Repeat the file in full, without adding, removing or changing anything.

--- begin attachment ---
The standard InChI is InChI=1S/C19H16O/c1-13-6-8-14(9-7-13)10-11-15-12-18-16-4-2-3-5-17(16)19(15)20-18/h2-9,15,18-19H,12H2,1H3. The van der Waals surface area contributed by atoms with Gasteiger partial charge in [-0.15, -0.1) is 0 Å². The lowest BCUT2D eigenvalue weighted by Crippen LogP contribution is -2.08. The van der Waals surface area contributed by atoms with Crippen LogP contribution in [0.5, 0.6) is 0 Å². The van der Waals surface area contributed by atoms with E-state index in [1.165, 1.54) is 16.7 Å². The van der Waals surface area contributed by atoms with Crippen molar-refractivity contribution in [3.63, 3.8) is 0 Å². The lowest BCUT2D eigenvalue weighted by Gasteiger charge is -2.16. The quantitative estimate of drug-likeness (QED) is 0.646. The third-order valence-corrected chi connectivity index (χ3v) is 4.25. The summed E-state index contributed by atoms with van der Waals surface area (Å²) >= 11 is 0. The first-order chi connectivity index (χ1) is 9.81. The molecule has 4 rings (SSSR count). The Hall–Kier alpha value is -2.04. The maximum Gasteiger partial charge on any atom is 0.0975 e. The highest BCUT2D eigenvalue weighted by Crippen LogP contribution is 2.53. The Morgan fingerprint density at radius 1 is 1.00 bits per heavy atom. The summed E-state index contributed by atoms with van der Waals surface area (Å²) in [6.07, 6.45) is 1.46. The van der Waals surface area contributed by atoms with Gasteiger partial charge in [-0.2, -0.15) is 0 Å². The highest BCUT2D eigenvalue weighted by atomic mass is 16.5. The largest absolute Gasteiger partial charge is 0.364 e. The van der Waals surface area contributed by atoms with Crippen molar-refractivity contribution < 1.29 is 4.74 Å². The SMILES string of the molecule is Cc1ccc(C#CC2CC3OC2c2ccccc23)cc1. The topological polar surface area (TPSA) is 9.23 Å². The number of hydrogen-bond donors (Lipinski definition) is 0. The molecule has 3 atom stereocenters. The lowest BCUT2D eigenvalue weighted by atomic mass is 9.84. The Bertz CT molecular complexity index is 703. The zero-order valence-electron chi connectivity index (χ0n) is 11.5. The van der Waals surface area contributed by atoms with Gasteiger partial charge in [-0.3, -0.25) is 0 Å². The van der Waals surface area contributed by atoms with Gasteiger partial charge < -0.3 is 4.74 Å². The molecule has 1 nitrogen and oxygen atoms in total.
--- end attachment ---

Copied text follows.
The standard InChI is InChI=1S/C19H16O/c1-13-6-8-14(9-7-13)10-11-15-12-18-16-4-2-3-5-17(16)19(15)20-18/h2-9,15,18-19H,12H2,1H3. The van der Waals surface area contributed by atoms with Gasteiger partial charge in [-0.15, -0.1) is 0 Å². The lowest BCUT2D eigenvalue weighted by Crippen LogP contribution is -2.08. The van der Waals surface area contributed by atoms with Crippen LogP contribution in [0.5, 0.6) is 0 Å². The van der Waals surface area contributed by atoms with E-state index in [1.165, 1.54) is 16.7 Å². The van der Waals surface area contributed by atoms with Crippen molar-refractivity contribution in [3.63, 3.8) is 0 Å². The lowest BCUT2D eigenvalue weighted by Gasteiger charge is -2.16. The quantitative estimate of drug-likeness (QED) is 0.646. The third-order valence-corrected chi connectivity index (χ3v) is 4.25. The summed E-state index contributed by atoms with van der Waals surface area (Å²) >= 11 is 0. The first-order chi connectivity index (χ1) is 9.81. The molecule has 4 rings (SSSR count). The Hall–Kier alpha value is -2.04. The maximum Gasteiger partial charge on any atom is 0.0975 e. The highest BCUT2D eigenvalue weighted by Crippen LogP contribution is 2.53. The Morgan fingerprint density at radius 1 is 1.00 bits per heavy atom. The summed E-state index contributed by atoms with van der Waals surface area (Å²) in [6.07, 6.45) is 1.46. The van der Waals surface area contributed by atoms with Gasteiger partial charge in [-0.2, -0.15) is 0 Å². The highest BCUT2D eigenvalue weighted by atomic mass is 16.5. The largest absolute Gasteiger partial charge is 0.364 e. The van der Waals surface area contributed by atoms with Crippen molar-refractivity contribution < 1.29 is 4.74 Å². The SMILES string of the molecule is Cc1ccc(C#CC2CC3OC2c2ccccc23)cc1. The topological polar surface area (TPSA) is 9.23 Å². The number of hydrogen-bond donors (Lipinski definition) is 0. The molecule has 3 atom stereocenters. The lowest BCUT2D eigenvalue weighted by atomic mass is 9.84. The Bertz CT molecular complexity index is 703. The zero-order valence-electron chi connectivity index (χ0n) is 11.5. The van der Waals surface area contributed by atoms with Gasteiger partial charge in [-0.3, -0.25) is 0 Å². The van der Waals surface area contributed by atoms with Gasteiger partial charge < -0.3 is 4.74 Å². The molecule has 1 nitrogen and oxygen atoms in total.